So, I’ve started an Etsy shop selling prints of some of my better photographs. I have no idea if anyone will actually want them but it’s an attempt to do something creative for money for a change.
If anyone is interested in checking it out, I guess you can consider this a shameless plug. If you know anyone looking to fill some wall space who you think may be interested in what I do, feel free to point them in my direction.
Yesterday, we drove down to Kingston, Just outside of Princeton, to see the oldest bridge in America and to satisfy my shutter-bug obsession. It was a beautiful, warm day and after wandering about for a bit we decided we’d head for our favourite brewpub in Long Valley and enjoy a couple of their fine ales.
As we sat outside supping our beers, It all seemed very familiar. The day was very like those I’d experienced on my very first trip to visit Jersey girl. The kids are currently away at their Grandmother’s, just as they were back then.
I reminded my wife that this very brewpub was the first place we ever went out to dinner together. And that’s when it hit us. This was actually the five year anniversary of that very meal.
Somehow, completely unintentionally, we’d ended up back at the place where we had our first proper date. I was kind of stunned at the almost audible click of that long five-year circle finally closing.
That’s not the first such instance lately either. A few months ago, after our last Immigration interview had been successfully navigated, we stopped off at the Clinton Diner for some lunch and while sitting there had remembered that this was the very first diner we ever visited together.
We’d chosen, on that day of all days, to eat in the first place we ever went together (didn’t count as a first date, though, it was just breakfast).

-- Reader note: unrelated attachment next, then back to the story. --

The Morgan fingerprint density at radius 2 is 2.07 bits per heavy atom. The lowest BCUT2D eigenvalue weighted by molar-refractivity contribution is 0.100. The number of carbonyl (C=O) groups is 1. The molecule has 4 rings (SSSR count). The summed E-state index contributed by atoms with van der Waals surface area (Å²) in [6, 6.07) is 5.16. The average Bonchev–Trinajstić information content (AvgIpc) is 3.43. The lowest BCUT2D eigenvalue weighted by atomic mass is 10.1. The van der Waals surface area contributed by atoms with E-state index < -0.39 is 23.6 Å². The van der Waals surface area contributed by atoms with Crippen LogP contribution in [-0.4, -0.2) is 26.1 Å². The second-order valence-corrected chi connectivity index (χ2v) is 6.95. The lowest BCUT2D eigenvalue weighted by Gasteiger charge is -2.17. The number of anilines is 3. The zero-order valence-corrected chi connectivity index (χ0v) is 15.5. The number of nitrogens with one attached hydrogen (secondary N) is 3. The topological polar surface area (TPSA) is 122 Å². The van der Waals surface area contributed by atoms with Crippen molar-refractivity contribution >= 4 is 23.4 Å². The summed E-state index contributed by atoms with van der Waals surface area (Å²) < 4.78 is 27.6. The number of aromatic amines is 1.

On top of that, we have recently been forced to move house (and towns) and quite fortuitously have ended up back in the town where JG was living when we two first met.
It all feels like completion, like all the strings are finally being tied. There’s a sense, we both feel, that we are where we are meant to be and that the path ahead is clearer than ever.
This is Loveletter 100* and feels like a good place to end. I don’t suppose anyone will ever read through all 100 entries but for anyone that might, I think the story has the capability to inspire.
I don’t think there was a single person who actually believed that a relationship that began on social media between two people on opposite sides of the world had a snowball’s chance in Hell; not one.
No one, that is, except those same two people. We knew to the very core of our souls that we would succeed, that no matter what was thrown at us and no matter how hard the journey, we would ultimately be together.
Time has proven us right and yesterday was a reminder that anything in this world is possible, you just have to want it enough.
*If you’re new to this blog and you want to know what it’s all about, you can go to the Love letters section and start reading.
In 1950’s America an interesting phenomenon occurred. Hot on the heels of the ‘flying saucer flaps’ (as they were then known) which had been occurring since 1947*, a small group of people went public with claims that they had both met and travelled with men and women from outer space.
These ‘contactees’, as they came to be called, began going public with prophetic messages and dire warnings about mankind’s future which they claimed originated with the men from Venus.